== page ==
Diindolylmethane (DIM) Information Resource
Initiative of Faculty Members and Research Fellows at the
University of California at Berkeley
/ Formation /
Molecular Biology /
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Research at Cal / References
Overview of Diindolylmethane (DIM) Formation
(I3C) is the immediate molecular precursor of Diindolylmethane (DIM).
Upon consumption of Brassica vegetables, the enzyme myrosinase is released from
the plants, which cleaves glucobrassicin to release I3C.
Structures of I3C and Two Acid Reaction Products.
I3C has been shown
to degrade fairly readily in aqueous systems to a reactive indolinium ion
intermediate. In the environment of the stomach, the indolinium ion reacts with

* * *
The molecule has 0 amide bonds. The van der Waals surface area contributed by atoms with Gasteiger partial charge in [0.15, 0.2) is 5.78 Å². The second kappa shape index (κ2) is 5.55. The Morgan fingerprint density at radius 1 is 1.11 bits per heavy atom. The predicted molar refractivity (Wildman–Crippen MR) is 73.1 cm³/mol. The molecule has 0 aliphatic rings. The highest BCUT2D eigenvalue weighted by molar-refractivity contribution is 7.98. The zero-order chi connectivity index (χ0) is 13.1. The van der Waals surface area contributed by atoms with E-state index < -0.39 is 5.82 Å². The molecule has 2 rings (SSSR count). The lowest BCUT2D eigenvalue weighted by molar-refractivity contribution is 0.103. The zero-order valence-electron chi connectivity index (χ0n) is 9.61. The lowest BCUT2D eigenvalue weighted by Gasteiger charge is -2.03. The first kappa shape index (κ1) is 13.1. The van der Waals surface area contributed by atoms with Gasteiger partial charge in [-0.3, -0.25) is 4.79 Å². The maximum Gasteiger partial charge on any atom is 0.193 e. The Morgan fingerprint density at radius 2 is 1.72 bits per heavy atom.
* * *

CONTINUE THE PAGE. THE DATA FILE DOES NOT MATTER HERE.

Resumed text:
I3C or other indolinium ions to form oligomers such as Diindolylmethane (DIM) and
the Cyclic Trimer (Ctr).
In cellular environments, the indolinium ion binds non-specifically with free
thiols on proteins and glutathione.
Due to I3C's high
degree of reactivity and instability within the body, DIM is
more recommended as a dietary supplement than I3C as all of I3C's derivatives and their
variety of biological activities have not been fully explored. DIM, on the other
hand, is more stable and less reactive as a compound, with extensive human
clinical studies on its use as a dietary supplement.
Diindolylmethane Information Resource Center